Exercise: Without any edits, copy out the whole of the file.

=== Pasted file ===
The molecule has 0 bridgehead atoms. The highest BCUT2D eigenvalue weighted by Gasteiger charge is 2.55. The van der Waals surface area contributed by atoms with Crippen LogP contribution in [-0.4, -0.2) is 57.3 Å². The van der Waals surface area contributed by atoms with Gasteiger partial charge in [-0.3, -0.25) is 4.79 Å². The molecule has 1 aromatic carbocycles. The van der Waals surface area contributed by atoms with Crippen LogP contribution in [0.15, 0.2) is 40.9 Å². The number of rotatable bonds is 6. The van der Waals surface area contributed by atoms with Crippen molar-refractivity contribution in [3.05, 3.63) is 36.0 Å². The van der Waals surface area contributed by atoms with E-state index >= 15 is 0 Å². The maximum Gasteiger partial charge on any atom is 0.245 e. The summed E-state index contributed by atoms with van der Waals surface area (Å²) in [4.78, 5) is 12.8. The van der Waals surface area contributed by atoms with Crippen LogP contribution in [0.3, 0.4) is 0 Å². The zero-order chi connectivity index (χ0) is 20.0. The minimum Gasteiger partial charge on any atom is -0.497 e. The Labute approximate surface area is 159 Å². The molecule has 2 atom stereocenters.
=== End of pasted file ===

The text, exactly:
The molecule has 0 bridgehead atoms. The highest BCUT2D eigenvalue weighted by Gasteiger charge is 2.55. The van der Waals surface area contributed by atoms with Crippen LogP contribution in [-0.4, -0.2) is 57.3 Å². The van der Waals surface area contributed by atoms with Gasteiger partial charge in [-0.3, -0.25) is 4.79 Å². The molecule has 1 aromatic carbocycles. The van der Waals surface area contributed by atoms with Crippen LogP contribution in [0.15, 0.2) is 40.9 Å². The number of rotatable bonds is 6. The van der Waals surface area contributed by atoms with Crippen molar-refractivity contribution in [3.05, 3.63) is 36.0 Å². The van der Waals surface area contributed by atoms with E-state index >= 15 is 0 Å². The maximum Gasteiger partial charge on any atom is 0.245 e. The summed E-state index contributed by atoms with van der Waals surface area (Å²) in [4.78, 5) is 12.8. The van der Waals surface area contributed by atoms with Crippen LogP contribution in [0.3, 0.4) is 0 Å². The zero-order chi connectivity index (χ0) is 20.0. The minimum Gasteiger partial charge on any atom is -0.497 e. The Labute approximate surface area is 159 Å². The molecule has 2 atom stereocenters.